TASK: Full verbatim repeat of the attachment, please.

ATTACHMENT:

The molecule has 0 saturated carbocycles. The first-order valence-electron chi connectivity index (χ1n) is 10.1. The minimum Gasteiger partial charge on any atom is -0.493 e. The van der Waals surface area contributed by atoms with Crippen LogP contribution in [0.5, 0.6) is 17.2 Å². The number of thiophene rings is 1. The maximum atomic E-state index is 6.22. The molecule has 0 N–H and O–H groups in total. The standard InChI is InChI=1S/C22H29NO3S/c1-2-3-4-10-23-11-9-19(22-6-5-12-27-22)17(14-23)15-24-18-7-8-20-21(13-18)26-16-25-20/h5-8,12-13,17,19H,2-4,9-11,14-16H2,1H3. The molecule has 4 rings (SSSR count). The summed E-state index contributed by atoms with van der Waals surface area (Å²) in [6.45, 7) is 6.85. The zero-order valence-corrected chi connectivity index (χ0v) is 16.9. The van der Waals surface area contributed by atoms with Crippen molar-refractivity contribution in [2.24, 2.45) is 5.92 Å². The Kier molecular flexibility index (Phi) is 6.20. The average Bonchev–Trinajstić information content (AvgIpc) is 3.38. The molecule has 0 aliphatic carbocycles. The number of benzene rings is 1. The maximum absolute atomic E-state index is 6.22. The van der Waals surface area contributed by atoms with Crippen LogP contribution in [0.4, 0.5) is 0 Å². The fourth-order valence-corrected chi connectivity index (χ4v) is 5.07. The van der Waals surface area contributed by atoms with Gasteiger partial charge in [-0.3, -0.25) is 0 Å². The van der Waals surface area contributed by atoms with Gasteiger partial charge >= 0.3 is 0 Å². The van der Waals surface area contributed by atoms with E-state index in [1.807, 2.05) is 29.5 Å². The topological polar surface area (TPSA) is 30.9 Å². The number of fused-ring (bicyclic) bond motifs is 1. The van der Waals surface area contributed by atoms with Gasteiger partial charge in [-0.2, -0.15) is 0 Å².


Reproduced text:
The molecule has 0 saturated carbocycles. The first-order valence-electron chi connectivity index (χ1n) is 10.1. The minimum Gasteiger partial charge on any atom is -0.493 e. The van der Waals surface area contributed by atoms with Crippen LogP contribution in [0.5, 0.6) is 17.2 Å². The number of thiophene rings is 1. The maximum atomic E-state index is 6.22. The molecule has 0 N–H and O–H groups in total. The standard InChI is InChI=1S/C22H29NO3S/c1-2-3-4-10-23-11-9-19(22-6-5-12-27-22)17(14-23)15-24-18-7-8-20-21(13-18)26-16-25-20/h5-8,12-13,17,19H,2-4,9-11,14-16H2,1H3. The molecule has 4 rings (SSSR count). The summed E-state index contributed by atoms with van der Waals surface area (Å²) in [6.45, 7) is 6.85. The zero-order valence-corrected chi connectivity index (χ0v) is 16.9. The van der Waals surface area contributed by atoms with Crippen molar-refractivity contribution in [2.24, 2.45) is 5.92 Å². The Kier molecular flexibility index (Phi) is 6.20. The average Bonchev–Trinajstić information content (AvgIpc) is 3.38. The molecule has 0 aliphatic carbocycles. The number of benzene rings is 1. The maximum absolute atomic E-state index is 6.22. The van der Waals surface area contributed by atoms with Crippen LogP contribution in [0.4, 0.5) is 0 Å². The fourth-order valence-corrected chi connectivity index (χ4v) is 5.07. The van der Waals surface area contributed by atoms with Gasteiger partial charge in [-0.3, -0.25) is 0 Å². The van der Waals surface area contributed by atoms with Gasteiger partial charge >= 0.3 is 0 Å². The van der Waals surface area contributed by atoms with E-state index in [1.807, 2.05) is 29.5 Å². The topological polar surface area (TPSA) is 30.9 Å². The number of fused-ring (bicyclic) bond motifs is 1. The van der Waals surface area contributed by atoms with Gasteiger partial charge in [-0.2, -0.15) is 0 Å².